Boomkat Product Review:
Blume is fast becoming one of the most crucial contemprary imprints for new and archival electronic and electro-acoustic works - and this one has once again completely destroyed us. If you’ve been snagged on the ideas and effects of sides from Áine O’Dwyer, Jim O’Rourke’s Steamroom archive, Julius Eastman or indeed Blume’s Mary Jane Leach edition, we wager this one will floor you.
The exceptional Blume series have us rapt on the edge of our listening seats with Sarah Hennies’ striking works for percussion; 'Foragers' and 'Embedded Environments', a pair of sui generis modern compositions for four players which make staggering, contrasting use of the acoustics at “Silo City” in Buffalo, NY.
In admirable, riveting pursuit of a singular sound that best represents Hennies’ identity, Embedded Environments documents her strive to achieve a sort of 3rd track or space severed from the cultural baggage of cis-gendered tradition. In order to do so, Sarah stripped hers and the players instrumental gestures down to the barest minimum of repetitive patterns which didn’t imply or appropriate this or that culture, then used the human-made acoustics of the silos to allow those sounds to mix freely, embracing the aleatoric complexity of those results, once created and released into the huge resonant chamber.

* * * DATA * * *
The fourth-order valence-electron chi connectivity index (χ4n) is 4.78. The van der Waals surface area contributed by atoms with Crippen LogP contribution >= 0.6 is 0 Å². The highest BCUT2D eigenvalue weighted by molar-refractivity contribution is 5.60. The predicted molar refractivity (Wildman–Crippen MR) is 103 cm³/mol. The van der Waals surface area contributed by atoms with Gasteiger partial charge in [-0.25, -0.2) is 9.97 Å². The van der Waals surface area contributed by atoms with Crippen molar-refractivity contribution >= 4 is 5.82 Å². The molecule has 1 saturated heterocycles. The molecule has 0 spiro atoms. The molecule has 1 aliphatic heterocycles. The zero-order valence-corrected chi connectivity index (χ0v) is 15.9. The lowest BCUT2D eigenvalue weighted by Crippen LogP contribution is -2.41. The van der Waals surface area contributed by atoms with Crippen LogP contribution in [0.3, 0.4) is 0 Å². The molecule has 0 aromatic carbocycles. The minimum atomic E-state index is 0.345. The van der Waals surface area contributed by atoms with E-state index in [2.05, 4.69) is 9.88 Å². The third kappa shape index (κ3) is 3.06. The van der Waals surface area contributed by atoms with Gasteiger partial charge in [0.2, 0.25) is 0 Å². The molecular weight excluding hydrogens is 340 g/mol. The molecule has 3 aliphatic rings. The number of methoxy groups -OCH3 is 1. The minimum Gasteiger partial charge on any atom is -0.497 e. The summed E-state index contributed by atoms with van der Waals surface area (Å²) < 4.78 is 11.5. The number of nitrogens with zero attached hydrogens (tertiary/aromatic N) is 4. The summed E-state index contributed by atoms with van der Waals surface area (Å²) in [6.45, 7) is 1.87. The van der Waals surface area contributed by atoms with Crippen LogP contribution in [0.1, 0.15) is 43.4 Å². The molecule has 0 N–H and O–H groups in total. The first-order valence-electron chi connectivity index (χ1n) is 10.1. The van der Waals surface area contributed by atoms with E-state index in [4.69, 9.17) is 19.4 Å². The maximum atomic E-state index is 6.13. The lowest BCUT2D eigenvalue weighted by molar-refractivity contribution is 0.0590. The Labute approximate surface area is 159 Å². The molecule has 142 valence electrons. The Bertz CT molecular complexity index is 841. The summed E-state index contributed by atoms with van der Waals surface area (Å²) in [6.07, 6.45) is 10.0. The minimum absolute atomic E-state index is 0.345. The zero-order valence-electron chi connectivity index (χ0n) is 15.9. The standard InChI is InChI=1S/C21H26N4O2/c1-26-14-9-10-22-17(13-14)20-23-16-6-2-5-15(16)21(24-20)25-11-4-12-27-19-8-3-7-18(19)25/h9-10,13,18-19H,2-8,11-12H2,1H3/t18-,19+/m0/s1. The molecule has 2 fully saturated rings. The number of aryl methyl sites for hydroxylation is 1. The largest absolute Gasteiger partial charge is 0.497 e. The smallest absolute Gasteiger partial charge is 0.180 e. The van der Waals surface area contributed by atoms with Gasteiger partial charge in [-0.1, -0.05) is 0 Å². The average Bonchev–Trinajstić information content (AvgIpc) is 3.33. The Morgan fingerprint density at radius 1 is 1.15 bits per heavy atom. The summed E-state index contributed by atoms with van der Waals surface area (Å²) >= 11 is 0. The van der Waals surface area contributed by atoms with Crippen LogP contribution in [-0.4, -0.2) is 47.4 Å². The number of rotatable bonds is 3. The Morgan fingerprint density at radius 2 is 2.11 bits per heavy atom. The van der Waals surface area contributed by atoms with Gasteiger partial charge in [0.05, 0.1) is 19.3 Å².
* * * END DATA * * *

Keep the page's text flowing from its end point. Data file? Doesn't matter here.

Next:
Documented in long form on each side, the results of her incisive approach vary broadly. The rolling waves of pressure from Foragers are notably intense but barely there, while Embedded Environments is raucous by comparison, yet in their own way, they both share a futuristic primitivism that’s entirely rooted in the moment of here and now.
In the first, a chronically low rumble sustains a meditative pressure that’s neither new age nor connoting religious or even erotic themes. Rather its a reinforcement of presence redolent of some aspects of work by Alvin Lucier, and sharing a canny trick in common with Áine O’Dwyer’s Gallarais when the hypnotic effect is broken by the sound of a plane passing overhead, ripping us out of one sphere and into another and then back in a way that’s subtly crude and completely shocking to experience.
On the other hand, Sarah’s B-side takes the kind of drums you may associate with Native American ritual practise, and sends them spiralling skyward, outward to find their own paths beyond pastiche, pressed by a timeless sense of urgency and near seething aggression directed at the foundations of restrictive institutions.
As a record of our times, Embedded Environments acknowledges the stale accretion of psychogeographic and socio-political sonics, the binds of self-censorship, and the “norms” of contemporary composition, and seeks to plough for the now with a raging sort of stasis that’s perhaps an apt metaphor for the current status quo. As the liner notes by Bradford Bailey put it, "What She Has to Say, Has Never Been Said".